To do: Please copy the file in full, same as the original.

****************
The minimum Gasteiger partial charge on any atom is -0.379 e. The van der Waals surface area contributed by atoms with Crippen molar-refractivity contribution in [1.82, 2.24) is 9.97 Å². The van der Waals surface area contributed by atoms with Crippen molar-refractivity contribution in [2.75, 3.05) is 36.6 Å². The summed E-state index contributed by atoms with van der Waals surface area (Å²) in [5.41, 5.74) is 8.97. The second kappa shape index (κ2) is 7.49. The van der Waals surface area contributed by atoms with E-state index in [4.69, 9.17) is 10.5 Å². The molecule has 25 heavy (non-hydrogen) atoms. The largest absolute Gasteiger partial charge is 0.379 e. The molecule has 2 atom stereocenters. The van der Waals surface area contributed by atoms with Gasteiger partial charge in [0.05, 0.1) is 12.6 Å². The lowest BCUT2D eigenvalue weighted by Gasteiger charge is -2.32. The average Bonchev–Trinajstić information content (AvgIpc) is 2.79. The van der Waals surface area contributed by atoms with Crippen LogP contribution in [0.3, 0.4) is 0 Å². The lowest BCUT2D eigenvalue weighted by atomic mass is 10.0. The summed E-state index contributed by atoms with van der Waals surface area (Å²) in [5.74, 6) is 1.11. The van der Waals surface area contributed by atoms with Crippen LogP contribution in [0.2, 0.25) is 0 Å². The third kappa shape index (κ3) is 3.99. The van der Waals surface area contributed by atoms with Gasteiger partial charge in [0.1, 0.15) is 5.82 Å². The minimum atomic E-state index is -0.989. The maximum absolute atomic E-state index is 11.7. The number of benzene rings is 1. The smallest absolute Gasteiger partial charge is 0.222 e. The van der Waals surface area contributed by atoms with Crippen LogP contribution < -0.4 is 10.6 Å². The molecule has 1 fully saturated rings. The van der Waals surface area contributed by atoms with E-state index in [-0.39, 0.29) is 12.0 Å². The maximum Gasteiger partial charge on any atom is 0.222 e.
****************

The minimum Gasteiger partial charge on any atom is -0.379 e. The van der Waals surface area contributed by atoms with Crippen molar-refractivity contribution in [1.82, 2.24) is 9.97 Å². The van der Waals surface area contributed by atoms with Crippen molar-refractivity contribution in [2.75, 3.05) is 36.6 Å². The summed E-state index contributed by atoms with van der Waals surface area (Å²) in [5.41, 5.74) is 8.97. The second kappa shape index (κ2) is 7.49. The van der Waals surface area contributed by atoms with E-state index in [4.69, 9.17) is 10.5 Å². The molecule has 25 heavy (non-hydrogen) atoms. The largest absolute Gasteiger partial charge is 0.379 e. The molecule has 2 atom stereocenters. The van der Waals surface area contributed by atoms with Gasteiger partial charge in [0.05, 0.1) is 12.6 Å². The lowest BCUT2D eigenvalue weighted by Gasteiger charge is -2.32. The average Bonchev–Trinajstić information content (AvgIpc) is 2.79. The van der Waals surface area contributed by atoms with Crippen LogP contribution in [0.3, 0.4) is 0 Å². The lowest BCUT2D eigenvalue weighted by atomic mass is 10.0. The summed E-state index contributed by atoms with van der Waals surface area (Å²) in [5.74, 6) is 1.11. The van der Waals surface area contributed by atoms with Crippen LogP contribution in [0.2, 0.25) is 0 Å². The third kappa shape index (κ3) is 3.99. The van der Waals surface area contributed by atoms with Gasteiger partial charge in [0.1, 0.15) is 5.82 Å². The minimum atomic E-state index is -0.989. The maximum absolute atomic E-state index is 11.7. The number of benzene rings is 1. The smallest absolute Gasteiger partial charge is 0.222 e. The van der Waals surface area contributed by atoms with Crippen LogP contribution < -0.4 is 10.6 Å². The molecule has 1 fully saturated rings. The van der Waals surface area contributed by atoms with E-state index in [-0.39, 0.29) is 12.0 Å². The maximum Gasteiger partial charge on any atom is 0.222 e.